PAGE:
Jane Addams, Governor Hiram John
son, Victor Murdock, Henry Allen,
Albert Beveridge, and the party's
nominee for governor, Albert D. Nor
toni. Curtis B. Rollins. Jr., and several
of the Republican students in the Uni
versity are arranging for a re-organization
of the students' Republican
Club. The meeting will be held one
night this week.
The students' Woodrow Wilson Club
will meet Tuesday night. A poll of
the Democratic students in the Uni
versity will be taken soon and ar
rangements will be made with their
home county committees for getting
the men home to vote.
The students' Progressive Club
meets tonight at the Y. M. C. A. .Mor
ton Pemberton, Progressive nominee
for congressman from this district,
will probably speak. In addition there
will be several student speakers.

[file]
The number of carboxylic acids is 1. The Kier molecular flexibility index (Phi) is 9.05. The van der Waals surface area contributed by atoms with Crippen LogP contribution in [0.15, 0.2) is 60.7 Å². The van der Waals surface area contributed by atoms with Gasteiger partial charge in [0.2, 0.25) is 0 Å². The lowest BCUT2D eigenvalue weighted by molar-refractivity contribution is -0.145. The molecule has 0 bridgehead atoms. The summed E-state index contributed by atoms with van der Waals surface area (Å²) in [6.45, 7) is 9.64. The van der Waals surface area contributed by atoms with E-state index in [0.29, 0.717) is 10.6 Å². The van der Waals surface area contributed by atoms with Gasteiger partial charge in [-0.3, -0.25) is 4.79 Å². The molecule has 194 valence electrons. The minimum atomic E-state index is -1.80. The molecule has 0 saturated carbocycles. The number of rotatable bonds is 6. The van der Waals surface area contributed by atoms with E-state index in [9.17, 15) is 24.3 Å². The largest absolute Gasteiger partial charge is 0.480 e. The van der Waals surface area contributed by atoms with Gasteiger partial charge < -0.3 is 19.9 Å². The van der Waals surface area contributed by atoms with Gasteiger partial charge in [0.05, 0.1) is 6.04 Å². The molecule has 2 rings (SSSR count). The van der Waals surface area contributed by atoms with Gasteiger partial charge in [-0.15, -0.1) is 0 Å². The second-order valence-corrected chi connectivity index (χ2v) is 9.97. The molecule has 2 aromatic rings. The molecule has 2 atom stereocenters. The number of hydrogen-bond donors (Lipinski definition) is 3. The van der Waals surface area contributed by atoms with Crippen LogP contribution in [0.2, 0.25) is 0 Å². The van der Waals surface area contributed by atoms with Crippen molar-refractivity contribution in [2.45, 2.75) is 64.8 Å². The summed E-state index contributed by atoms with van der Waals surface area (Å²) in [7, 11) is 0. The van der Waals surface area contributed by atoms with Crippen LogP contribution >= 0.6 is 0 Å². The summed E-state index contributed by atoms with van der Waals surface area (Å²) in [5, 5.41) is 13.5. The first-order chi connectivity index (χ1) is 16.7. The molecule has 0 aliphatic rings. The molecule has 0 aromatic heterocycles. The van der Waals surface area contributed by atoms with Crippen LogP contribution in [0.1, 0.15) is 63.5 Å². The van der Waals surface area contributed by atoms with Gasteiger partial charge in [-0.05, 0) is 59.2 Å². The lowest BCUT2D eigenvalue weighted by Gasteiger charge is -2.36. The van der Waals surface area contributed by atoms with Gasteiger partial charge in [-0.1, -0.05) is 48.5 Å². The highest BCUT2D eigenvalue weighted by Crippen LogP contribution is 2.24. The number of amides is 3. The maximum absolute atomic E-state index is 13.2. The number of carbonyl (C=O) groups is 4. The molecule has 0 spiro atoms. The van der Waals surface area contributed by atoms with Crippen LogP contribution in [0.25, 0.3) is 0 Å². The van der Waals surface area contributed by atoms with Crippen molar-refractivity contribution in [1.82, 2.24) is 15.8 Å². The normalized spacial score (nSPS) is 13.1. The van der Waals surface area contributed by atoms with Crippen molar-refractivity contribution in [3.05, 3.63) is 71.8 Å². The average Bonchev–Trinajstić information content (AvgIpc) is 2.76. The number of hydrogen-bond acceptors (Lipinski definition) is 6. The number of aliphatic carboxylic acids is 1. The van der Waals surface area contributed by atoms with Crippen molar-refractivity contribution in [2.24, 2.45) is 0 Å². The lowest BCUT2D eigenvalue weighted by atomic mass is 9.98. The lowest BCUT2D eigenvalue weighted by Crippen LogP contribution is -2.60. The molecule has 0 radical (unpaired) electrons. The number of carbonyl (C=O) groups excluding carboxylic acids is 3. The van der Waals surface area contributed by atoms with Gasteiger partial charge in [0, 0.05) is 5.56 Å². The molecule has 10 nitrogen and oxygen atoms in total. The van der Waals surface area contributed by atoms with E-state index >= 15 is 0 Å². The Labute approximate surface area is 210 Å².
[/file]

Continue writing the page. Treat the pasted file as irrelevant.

STCBEXT WRITES OF -ESCAPE"
Book by Isidor Sarinsky, Who Had
Trouble in Leaving Russia.
Isidor Sarinsky, a senior in the
School of Kngineering, has written a
book, ".My Escape from Russia." It
has not been published yet. Sarinsky
tells of his escape from Russia in
1!101. when only 15 years old. He de
scribes the Russian peasant life,
prisons, and the corruption of the
Russian army officials. He relates
how he came to think of coming to
America and the series of events that
took place when trying to escape
from Russia. The following extract
is taken from his story and told in
"Before me was the river, which
lay between Germany and Russia.
From bank to bank it was l."0 feet
wide. We peeped out from behind